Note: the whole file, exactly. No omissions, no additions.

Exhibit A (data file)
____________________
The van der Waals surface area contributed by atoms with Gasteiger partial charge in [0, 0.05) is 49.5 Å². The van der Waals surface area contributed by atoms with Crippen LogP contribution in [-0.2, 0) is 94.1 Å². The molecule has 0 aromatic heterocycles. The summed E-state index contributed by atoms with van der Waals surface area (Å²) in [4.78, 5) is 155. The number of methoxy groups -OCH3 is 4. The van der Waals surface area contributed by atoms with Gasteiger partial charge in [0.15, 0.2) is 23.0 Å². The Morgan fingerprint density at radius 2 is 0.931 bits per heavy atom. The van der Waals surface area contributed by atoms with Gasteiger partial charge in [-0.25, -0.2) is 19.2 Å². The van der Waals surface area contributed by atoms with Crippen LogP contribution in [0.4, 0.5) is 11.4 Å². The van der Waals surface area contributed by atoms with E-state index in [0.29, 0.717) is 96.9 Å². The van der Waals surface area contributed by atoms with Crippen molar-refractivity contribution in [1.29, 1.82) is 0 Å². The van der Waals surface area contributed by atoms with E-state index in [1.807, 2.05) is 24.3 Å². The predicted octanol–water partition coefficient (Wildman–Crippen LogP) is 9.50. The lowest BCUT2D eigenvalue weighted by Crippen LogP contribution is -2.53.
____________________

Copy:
The van der Waals surface area contributed by atoms with Gasteiger partial charge in [0, 0.05) is 49.5 Å². The van der Waals surface area contributed by atoms with Crippen LogP contribution in [-0.2, 0) is 94.1 Å². The molecule has 0 aromatic heterocycles. The summed E-state index contributed by atoms with van der Waals surface area (Å²) in [4.78, 5) is 155. The number of methoxy groups -OCH3 is 4. The van der Waals surface area contributed by atoms with Gasteiger partial charge in [0.15, 0.2) is 23.0 Å². The Morgan fingerprint density at radius 2 is 0.931 bits per heavy atom. The van der Waals surface area contributed by atoms with Gasteiger partial charge in [-0.25, -0.2) is 19.2 Å². The van der Waals surface area contributed by atoms with Crippen LogP contribution in [0.4, 0.5) is 11.4 Å². The van der Waals surface area contributed by atoms with E-state index in [0.29, 0.717) is 96.9 Å². The van der Waals surface area contributed by atoms with Crippen molar-refractivity contribution in [1.29, 1.82) is 0 Å². The van der Waals surface area contributed by atoms with E-state index in [1.807, 2.05) is 24.3 Å². The predicted octanol–water partition coefficient (Wildman–Crippen LogP) is 9.50. The lowest BCUT2D eigenvalue weighted by Crippen LogP contribution is -2.53.